According to an IMS Institute for Healthcare Informatics report (IMS is the world’s leading information, services and technology company dedicated to making healthcare perform better), there are “over 40,000 healthcare apps available for download in the U.S.” If you did a few searches in your smart phone app store and checked these out, you would quickly realize most of them are relatively primitive. The potential for advancement is clearly exponential, but is just starting to show.
The majority of these apps that exist now function around diet and exercise. I use one myself to keep track of work out plans. Additionally, we’ve seen some growth in the ability to pair your smart phone with wearable devices that can track steps per day, heart rate, calorie intake, even blood pressure. Google, Apple, Android and more have all jumped into the trend. These types of apps are revolutionizing the standard level of user engagement that we have with our own health by giving us an easily accessible platform to monitor and adapt to on the go. Until now this is something we’ve never had access to. On top of that, trends show that patients are increasingly looking for health information online including details about their own health records. Individuals at home are demanding access to this information and tools so they can take possession of their own health. In order to make this possible, the hospitals would need an application that can push health records out to the individual, along with security in place to keep this vital information safe.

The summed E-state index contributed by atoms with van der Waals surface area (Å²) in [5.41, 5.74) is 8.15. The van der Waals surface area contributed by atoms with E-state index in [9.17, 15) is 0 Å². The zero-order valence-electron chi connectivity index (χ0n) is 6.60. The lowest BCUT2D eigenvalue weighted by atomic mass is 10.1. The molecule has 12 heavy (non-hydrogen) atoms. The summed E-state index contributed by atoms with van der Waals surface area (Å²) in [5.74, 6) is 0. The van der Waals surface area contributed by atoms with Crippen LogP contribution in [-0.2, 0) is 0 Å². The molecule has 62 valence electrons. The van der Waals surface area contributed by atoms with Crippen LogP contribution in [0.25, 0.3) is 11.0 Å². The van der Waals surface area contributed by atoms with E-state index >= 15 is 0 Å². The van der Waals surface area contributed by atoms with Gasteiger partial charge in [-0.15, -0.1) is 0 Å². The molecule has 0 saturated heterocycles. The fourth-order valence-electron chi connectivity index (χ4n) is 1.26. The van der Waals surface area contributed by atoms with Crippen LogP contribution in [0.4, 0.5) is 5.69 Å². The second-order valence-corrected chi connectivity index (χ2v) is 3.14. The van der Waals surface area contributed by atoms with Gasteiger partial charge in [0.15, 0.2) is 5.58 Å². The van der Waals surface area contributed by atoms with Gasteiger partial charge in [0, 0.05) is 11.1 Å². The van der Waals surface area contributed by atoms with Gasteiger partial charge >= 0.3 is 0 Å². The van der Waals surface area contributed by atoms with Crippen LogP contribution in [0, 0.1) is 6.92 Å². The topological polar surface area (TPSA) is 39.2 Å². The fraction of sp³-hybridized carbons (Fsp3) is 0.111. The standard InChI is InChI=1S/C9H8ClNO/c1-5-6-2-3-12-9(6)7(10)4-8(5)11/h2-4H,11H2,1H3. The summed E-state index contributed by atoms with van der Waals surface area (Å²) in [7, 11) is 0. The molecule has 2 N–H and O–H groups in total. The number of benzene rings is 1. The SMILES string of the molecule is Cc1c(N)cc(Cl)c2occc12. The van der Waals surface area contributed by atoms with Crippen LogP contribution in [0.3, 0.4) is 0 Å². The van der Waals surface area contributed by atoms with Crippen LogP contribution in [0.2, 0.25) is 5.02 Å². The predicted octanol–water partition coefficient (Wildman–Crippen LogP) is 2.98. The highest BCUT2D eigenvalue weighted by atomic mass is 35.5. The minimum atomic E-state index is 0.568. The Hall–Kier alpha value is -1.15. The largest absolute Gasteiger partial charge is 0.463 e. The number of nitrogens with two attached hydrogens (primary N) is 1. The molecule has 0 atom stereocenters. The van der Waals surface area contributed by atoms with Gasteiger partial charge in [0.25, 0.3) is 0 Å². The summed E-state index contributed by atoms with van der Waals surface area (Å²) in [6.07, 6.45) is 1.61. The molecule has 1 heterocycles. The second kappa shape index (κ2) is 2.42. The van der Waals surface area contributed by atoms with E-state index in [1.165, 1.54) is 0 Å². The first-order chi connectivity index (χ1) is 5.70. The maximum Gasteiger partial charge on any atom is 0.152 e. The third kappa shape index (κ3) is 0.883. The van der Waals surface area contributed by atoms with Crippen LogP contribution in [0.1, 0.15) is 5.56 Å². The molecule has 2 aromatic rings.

Beyond just the individual and among the 40,000 plus healthcare apps that are out there, many of them are directly involved with the operations of hospitals and healthcare organizations. Applications that run on the wired and wireless network infrastructures of a hospitals, which are arguably amongst the most intricate and complicated of networks in the world, have experienced this same application evolution. We all knew it was coming, as we are aware of the fact that hospital networks maintain performance, latency, and security for thousands of diverse and complex devices. These medical devices all access specific medical applications from their own data center.
The evolution that the organizational applications are undergoing is quite similar. These apps are now extending out to the individual patient/user in ways that have never occurred before. In addition to the individuals at home demanding access to their health records at home, the EHRs can now send doctors notifications regarding the patients that they are visiting with once they access their records. This helps to ensure that the doctor won’t miss a beat when the time for a check-up comes around, and if there was something they needed to perform, like a blood test, flu shot, or procedures for a more advanced and critical treatment. Therefore, these applications are forcing the doctors to be a lot more engaged in each of their patients’ medical records and history, and eliminate potential slip-ups that can easily occur when a doctor has hundreds of patients.
Although we are already experiencing this huge boost in user engagement drawn directly from the creation of healthcare applications, the full potential has still yet to be realized. According to IMS, in order for this revolution to completely take form, “there must be more recognition of the role apps can play in healthcare by payers, providers, regulators and policymakers; security and privacy guidelines and assurances established among providers, patients and app developers; a systematic evaluation of apps to inform their appropriate use; and the effective integration of apps with other aspects of patient care.” These are certainly exciting times we’re living in, and the processes are becoming incredibly simplified for us. Once these steps are taken, individualized patient care will reach a complete revolution due to this technological innovation and people will be far more engaged with their health. When something as beneficial as this becomes this easy to use, everyone gets involved.
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